Christine Grahame: Things get wild when I sit quietly
Now of course you and I know it is winter, but the wummin at the Beeb thinks we are just moving into autumn.
There I was, adding time to my day to scrape the car (twice), when one of them commented as temperatures fell to ten degrees in London, that autumn was on its way.
Tell that to my garden. The temperature may be in double figures in London but the crisp frost on the grass and the leafless trees tell a different story here, and that story is that our town wildlife is busy foraging in our gardens for any scraps they can find.
Now I regularly top up my feeders with peanuts and fat balls and fill the bird table with seeds, old brown bread and even chopped up apples. So there was I on Sunday, sitting peaceably in my conservatory, completely switched off from politics, housework done, cat fed and washing on the drier, just watching the to-ings and fro-ings of my flock of sparrows when a large fox popped its head through the cat tunnel. I say “tunnel” but it is a cat-sized hole in the fence, cut to allow Mr Smokey (my rescue cat) and other felines to come and go.
It was about 2.30pm on a drab, grey afternoon. It meandered about, tried to reach the bird feeders, then scoffed the apple scraps left for the table-feeding birds. It came right up to the door, oblivious to me as I sat statue still.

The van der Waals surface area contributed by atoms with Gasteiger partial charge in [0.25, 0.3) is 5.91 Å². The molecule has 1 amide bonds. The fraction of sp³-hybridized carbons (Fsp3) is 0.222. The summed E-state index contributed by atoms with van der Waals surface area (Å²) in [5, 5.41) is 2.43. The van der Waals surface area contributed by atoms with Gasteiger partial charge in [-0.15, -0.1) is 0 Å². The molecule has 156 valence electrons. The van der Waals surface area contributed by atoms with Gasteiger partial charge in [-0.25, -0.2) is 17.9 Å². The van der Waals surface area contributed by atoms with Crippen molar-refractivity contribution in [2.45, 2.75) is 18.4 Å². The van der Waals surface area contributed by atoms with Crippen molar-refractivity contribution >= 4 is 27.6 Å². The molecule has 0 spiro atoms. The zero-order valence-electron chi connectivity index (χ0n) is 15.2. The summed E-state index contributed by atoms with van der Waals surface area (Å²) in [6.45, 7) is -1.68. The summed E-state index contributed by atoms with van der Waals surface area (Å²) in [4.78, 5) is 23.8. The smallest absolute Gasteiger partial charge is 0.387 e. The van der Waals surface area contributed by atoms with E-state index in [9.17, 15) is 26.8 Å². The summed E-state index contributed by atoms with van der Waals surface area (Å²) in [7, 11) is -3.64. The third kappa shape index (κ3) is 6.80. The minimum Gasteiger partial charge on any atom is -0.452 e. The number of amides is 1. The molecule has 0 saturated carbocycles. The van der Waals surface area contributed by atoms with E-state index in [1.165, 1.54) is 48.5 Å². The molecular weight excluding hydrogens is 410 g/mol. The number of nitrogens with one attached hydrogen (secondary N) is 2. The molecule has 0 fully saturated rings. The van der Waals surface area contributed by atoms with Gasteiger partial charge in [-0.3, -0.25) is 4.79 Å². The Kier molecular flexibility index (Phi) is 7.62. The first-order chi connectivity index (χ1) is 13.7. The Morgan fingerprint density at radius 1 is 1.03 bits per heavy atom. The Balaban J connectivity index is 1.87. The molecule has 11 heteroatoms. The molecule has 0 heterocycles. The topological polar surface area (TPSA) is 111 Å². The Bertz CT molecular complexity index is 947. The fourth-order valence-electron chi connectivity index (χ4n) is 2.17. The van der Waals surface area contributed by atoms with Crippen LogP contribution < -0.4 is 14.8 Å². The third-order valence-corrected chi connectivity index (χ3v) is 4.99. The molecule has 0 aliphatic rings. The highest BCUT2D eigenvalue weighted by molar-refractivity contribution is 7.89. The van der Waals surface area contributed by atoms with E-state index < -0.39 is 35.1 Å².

Then another young fox poked its head through, and from their behaviour and size I would have guessed I was watching Mr and Mrs Fox. A noise, a scatter of birds to the safety of the holly tree and he was off, but she lingered and put paid to the last of the apple scraps.
Meantime up above, a squirrel perched on the roof ridge, stock still, giving me the eye and ever so stealthily bit by bit moved on to my neighbour’s roof.
Back on the ground, Mr Smokey had captured a very fat mouse, his patience at stalking beside the garden hut paying off at long last. I quickly blocked the cat-flap, having no taste for his antics with wounded rodents and only let him in once he reached licking his lips stage.
Now what is the point of this, if you have stuck with me so far? It’s to do with switching off, from telly, work, worries at large. Had I not decided to just sit there, cold though it was, I would have missed my David Attenborough moments which no doubt take place all day and all night when my back is turned.
Mr Smokey will know more about this than me but I’m just one of the inhabitants of this small patch of the city. And that’s just the wildlife I can see above ground and in the air.
Where do Mr and Mrs Fox live? I know there must be a den nearby because they are just two in a long line of foxes to cross my garden. I know there are badgers in town, a colleague saw one crossing the road one evening, though I have yet to see a hedgehog.
Yes, Planet Earth 2 is riveting stuff, but by the way, so is my back garden and so is your neighbourhood. Just sit quietly and see what crosses your path.